Blue Cut

General Information
Other Web Information

General Information

Blue Cut (2,602') is the name of a road cut through blue-gray colored rock, the Pelona schist on Historic Route 66, Cajon Boulevard.

Lots of lines go through, or are cut through, here: Cajon Creek, San Andreas Fault, railroads, highways, pipelines, powerlines.

What stories this small spot could tell! Stories of fires and of earthquakes, stories of cars and trains, stories of travelers coming and going, stories in rocks and in routes. Its narrowness concentrates social and geologic history in this one small place.

You could say this is where the San Gabriel Mountains end and the San Bernardino Mountains begin.

"Cajon Creek separates the San Gabriel and the San Bernardino mountains...As Cajon Creek canyon penetrates the mountains, it becomes narrower and deeper, and Interstate 15 rises onto its northeast wall. The San Andreas fault lies a scant mile or two to the northeast, on a bearing that gradually converges with the highway. About three miles beyond Devore, the highway curves broadly to the northeast, and enters the first of two deep, double-walled roadcuts. Much of the rock in these and some of the preceding roadside cuts is laminated, dark gray Pelona schist. It is a major part of the rock terrane southwest of the San Andreas fault. The rock in the last cut is dark and slightly greenish, and much broken by the stress and strain of being alongside the San Andreas fault, possibly for millions of years." From page 92, Vignette 11, The San Andreas Fault and Cajon Creek Cooperate, Cajon Pass, San Bernardino County, Geology Underfoot in Southern California, Robert P. Sharp and Allen F. Glazner.

This, then, is the Blue Cut. There is a large chain link fence that protects the road from the falling rocks. The color of the rocks changes with the direction you approach the cut and with the time of day.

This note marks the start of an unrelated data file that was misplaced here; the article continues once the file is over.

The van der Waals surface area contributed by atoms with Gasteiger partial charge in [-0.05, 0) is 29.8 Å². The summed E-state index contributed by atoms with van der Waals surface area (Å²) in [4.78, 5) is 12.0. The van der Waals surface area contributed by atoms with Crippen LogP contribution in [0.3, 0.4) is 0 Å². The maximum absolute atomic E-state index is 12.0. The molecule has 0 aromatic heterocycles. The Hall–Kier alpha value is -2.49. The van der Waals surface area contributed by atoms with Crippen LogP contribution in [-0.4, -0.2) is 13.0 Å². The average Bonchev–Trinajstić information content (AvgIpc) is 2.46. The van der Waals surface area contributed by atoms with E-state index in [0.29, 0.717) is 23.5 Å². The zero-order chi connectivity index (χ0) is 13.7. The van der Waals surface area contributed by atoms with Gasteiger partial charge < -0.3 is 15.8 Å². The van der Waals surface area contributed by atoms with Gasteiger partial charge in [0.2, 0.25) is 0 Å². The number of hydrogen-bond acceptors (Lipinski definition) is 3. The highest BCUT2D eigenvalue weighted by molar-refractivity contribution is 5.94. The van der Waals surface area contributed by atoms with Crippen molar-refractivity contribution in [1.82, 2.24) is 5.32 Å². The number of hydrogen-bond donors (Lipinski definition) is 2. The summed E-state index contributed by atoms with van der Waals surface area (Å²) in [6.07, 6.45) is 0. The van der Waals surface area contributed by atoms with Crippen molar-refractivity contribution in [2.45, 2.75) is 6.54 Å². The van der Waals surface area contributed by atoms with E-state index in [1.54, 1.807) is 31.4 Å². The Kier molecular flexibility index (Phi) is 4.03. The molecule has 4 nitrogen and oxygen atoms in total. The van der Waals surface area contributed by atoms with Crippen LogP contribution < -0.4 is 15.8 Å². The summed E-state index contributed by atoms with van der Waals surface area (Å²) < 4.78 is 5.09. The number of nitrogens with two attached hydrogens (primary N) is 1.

(CalTrans also calls one of turnouts on Angeles Crest Highway "Blue Cut", which is another cut through the Pelona Schist farther west. It is between Grassy Hollow and Vincent Gap at mile marker LA 76.11.)


Maps: Road map from Yahoo!; topographical map from TopoZone (Blue Cut is at the four red dots), USGS 7.5' map Cajon Quadrangle, latitude 34.263ºN, longitude 117.466ºW; UTM 11 457088E 3791253N

By Car: You can drive Historic Route 66, signed Cajon Boulevard, from Cleghorn to Kenwood right before the 215 split. You can see the cut better on this road.

From Interstate 215 northbound, take the Kenwood exit which is immediately after the junction with the I-15. Turn left, go under the freeway and turn right.

From Insterstate 15 northbound, it is better to take the Cleghorn exit unless you are able to move very quickly to the right and get off at Kenwood. From the Cleghorn exit, turn left, go under the freeway, and turn right.

From Interstate 15 southbound, take Cleghorn exit, turn left.

Other Web Information

The Rocks: displacement of the Pelona schist and local alluvial deposits along the San Andreas Fault in this location has significantly aided the study of earthquakes

The Roads: variously named National Old Trails Highway, US Route 66, US Route 395, Interstate 15, Cajon Boulevard, or Historic Route 66

The Trains: two train tracks, a northbound and a southbound. Railfanning, a popular hobby here, has produced many web pages with pictures.

The Fire

Go to Field Guide to the San Gabriel Mountains: Places

Copyright © 2002 by Jane Strong and Tom Chester
Permission is freely granted to reproduce any or all of this page as long as credit is given to us at this source:
Comments and feedback: Jane Strong | Tom Chester
Updated 9 November 2002.